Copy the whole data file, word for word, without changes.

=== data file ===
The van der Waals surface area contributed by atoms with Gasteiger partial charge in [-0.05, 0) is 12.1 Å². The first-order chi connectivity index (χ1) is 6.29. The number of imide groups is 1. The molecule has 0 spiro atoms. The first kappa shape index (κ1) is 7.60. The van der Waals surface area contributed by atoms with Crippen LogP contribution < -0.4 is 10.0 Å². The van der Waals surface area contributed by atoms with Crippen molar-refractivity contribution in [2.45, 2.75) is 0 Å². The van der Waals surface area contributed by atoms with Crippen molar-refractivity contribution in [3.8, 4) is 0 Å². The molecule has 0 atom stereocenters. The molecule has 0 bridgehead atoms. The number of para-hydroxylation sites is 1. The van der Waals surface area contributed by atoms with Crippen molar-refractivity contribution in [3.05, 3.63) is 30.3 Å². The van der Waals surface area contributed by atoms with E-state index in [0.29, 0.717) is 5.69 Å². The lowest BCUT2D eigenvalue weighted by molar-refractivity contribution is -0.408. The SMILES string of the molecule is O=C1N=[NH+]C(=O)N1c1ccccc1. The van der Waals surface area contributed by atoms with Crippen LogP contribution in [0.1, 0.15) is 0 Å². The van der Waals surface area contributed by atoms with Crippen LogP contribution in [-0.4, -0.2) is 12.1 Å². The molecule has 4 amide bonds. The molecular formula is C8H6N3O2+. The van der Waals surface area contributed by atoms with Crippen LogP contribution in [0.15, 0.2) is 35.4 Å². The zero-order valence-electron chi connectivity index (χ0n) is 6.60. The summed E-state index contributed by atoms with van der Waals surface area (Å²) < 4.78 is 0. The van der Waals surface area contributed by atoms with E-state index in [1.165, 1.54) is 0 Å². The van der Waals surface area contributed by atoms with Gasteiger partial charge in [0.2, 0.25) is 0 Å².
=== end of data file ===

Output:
The van der Waals surface area contributed by atoms with Gasteiger partial charge in [-0.05, 0) is 12.1 Å². The first-order chi connectivity index (χ1) is 6.29. The number of imide groups is 1. The molecule has 0 spiro atoms. The first kappa shape index (κ1) is 7.60. The van der Waals surface area contributed by atoms with Crippen LogP contribution < -0.4 is 10.0 Å². The van der Waals surface area contributed by atoms with Crippen molar-refractivity contribution in [2.45, 2.75) is 0 Å². The van der Waals surface area contributed by atoms with Crippen molar-refractivity contribution in [3.8, 4) is 0 Å². The molecule has 0 atom stereocenters. The molecule has 0 bridgehead atoms. The number of para-hydroxylation sites is 1. The van der Waals surface area contributed by atoms with Crippen molar-refractivity contribution in [3.05, 3.63) is 30.3 Å². The van der Waals surface area contributed by atoms with E-state index in [0.29, 0.717) is 5.69 Å². The lowest BCUT2D eigenvalue weighted by molar-refractivity contribution is -0.408. The SMILES string of the molecule is O=C1N=[NH+]C(=O)N1c1ccccc1. The van der Waals surface area contributed by atoms with Crippen LogP contribution in [0.1, 0.15) is 0 Å². The van der Waals surface area contributed by atoms with Crippen LogP contribution in [-0.4, -0.2) is 12.1 Å². The molecule has 4 amide bonds. The molecular formula is C8H6N3O2+. The van der Waals surface area contributed by atoms with Crippen LogP contribution in [0.15, 0.2) is 35.4 Å². The zero-order valence-electron chi connectivity index (χ0n) is 6.60. The summed E-state index contributed by atoms with van der Waals surface area (Å²) < 4.78 is 0. The van der Waals surface area contributed by atoms with E-state index in [1.165, 1.54) is 0 Å². The van der Waals surface area contributed by atoms with Gasteiger partial charge in [0.2, 0.25) is 0 Å².